The Occupation of the Channel Islands by German forces during the Second World War has left its mark on the landscape and also on the psyche of islanders themselves.
A film of Mary Ann Shaffer's hugely successful novel, The Guernsey Literary And Potato Peel Pie Society, is about to be made and I can't help but wonder what memories it will stir in the older generation of Guernseymen and women who lived through those challenging times.
For the definitive Guernsey novel however you need look no further than The Book of Ebenezer Le Page by the late G B Edwards, acclaimed by the New York Review of Books as 'a triumph of the storyteller’s art that conjures up the extraordinary voice of a living man'.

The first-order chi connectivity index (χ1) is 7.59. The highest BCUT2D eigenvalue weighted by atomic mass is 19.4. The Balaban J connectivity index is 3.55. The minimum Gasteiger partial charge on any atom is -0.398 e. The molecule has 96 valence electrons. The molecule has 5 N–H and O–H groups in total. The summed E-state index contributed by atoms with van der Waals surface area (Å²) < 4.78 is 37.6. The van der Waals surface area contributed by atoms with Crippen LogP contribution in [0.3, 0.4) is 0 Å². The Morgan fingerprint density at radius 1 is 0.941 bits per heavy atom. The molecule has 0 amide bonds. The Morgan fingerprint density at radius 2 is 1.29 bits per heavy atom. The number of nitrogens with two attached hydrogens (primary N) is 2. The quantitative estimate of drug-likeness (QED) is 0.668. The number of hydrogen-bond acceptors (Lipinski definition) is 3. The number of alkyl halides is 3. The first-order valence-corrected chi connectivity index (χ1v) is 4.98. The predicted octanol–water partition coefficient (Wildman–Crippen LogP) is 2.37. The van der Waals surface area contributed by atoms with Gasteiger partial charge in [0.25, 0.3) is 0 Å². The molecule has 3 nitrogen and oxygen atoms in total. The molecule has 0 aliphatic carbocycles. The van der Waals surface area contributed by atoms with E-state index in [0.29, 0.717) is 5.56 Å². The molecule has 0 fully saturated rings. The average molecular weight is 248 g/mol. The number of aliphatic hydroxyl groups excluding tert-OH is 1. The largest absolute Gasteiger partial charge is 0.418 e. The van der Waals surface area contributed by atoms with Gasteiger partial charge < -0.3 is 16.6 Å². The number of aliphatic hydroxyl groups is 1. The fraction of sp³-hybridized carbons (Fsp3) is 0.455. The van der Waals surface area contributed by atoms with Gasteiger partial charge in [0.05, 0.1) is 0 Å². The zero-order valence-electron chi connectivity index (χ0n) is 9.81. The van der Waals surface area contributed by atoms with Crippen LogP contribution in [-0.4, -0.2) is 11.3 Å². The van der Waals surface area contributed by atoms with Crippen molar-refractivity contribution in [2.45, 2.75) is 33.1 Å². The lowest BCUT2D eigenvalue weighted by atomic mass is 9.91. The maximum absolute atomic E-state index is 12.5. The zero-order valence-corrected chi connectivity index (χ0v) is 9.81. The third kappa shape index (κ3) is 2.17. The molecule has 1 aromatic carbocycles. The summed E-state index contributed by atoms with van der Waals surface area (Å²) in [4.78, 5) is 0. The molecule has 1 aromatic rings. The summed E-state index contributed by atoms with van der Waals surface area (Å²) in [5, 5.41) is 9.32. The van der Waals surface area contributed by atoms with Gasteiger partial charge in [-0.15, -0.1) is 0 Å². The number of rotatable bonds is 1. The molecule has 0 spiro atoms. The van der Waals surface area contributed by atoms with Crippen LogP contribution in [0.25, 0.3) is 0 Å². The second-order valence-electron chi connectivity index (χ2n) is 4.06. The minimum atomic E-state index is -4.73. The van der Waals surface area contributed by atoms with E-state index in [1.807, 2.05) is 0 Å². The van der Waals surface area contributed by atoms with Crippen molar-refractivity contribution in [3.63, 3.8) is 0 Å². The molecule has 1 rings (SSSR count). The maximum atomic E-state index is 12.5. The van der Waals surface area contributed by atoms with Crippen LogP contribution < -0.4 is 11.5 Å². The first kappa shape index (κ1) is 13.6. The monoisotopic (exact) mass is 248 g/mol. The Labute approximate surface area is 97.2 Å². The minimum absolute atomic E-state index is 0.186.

Get on the Trail of Ebenezer Le Page by clicking here.
Where lunchtime shoppers congregate
outside the High Street bank’s facade,
grey uniforms of marching men,
in ranks, strode purposefully past.
Historic images confirm
that Occupiers made these streets
parade grounds and our sleepy lanes
verboten after curfew hour.
The enemy has been subdued,
expelled, and yet the hurt remains:
that violation taints us all
despite prosperity and gains.